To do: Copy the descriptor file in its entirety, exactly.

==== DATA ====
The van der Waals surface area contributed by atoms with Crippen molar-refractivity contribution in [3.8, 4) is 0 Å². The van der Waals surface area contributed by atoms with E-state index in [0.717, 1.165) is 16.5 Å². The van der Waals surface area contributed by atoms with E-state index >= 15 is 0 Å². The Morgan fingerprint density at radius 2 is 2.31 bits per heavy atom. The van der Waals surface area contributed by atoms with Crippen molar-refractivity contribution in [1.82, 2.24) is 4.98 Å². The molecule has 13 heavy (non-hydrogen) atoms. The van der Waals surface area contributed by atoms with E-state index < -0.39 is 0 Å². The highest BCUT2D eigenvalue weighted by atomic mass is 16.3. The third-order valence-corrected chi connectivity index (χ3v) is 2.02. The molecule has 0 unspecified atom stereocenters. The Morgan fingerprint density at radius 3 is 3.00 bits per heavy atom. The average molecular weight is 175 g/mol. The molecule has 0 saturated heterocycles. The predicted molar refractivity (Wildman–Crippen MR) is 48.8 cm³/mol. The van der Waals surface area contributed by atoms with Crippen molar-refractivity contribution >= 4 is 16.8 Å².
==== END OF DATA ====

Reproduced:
The van der Waals surface area contributed by atoms with Crippen molar-refractivity contribution in [3.8, 4) is 0 Å². The van der Waals surface area contributed by atoms with E-state index in [0.717, 1.165) is 16.5 Å². The van der Waals surface area contributed by atoms with E-state index >= 15 is 0 Å². The Morgan fingerprint density at radius 2 is 2.31 bits per heavy atom. The van der Waals surface area contributed by atoms with Crippen molar-refractivity contribution in [1.82, 2.24) is 4.98 Å². The molecule has 13 heavy (non-hydrogen) atoms. The van der Waals surface area contributed by atoms with E-state index < -0.39 is 0 Å². The highest BCUT2D eigenvalue weighted by atomic mass is 16.3. The third-order valence-corrected chi connectivity index (χ3v) is 2.02. The molecule has 0 unspecified atom stereocenters. The Morgan fingerprint density at radius 3 is 3.00 bits per heavy atom. The average molecular weight is 175 g/mol. The molecule has 0 saturated heterocycles. The predicted molar refractivity (Wildman–Crippen MR) is 48.8 cm³/mol. The van der Waals surface area contributed by atoms with Crippen molar-refractivity contribution >= 4 is 16.8 Å².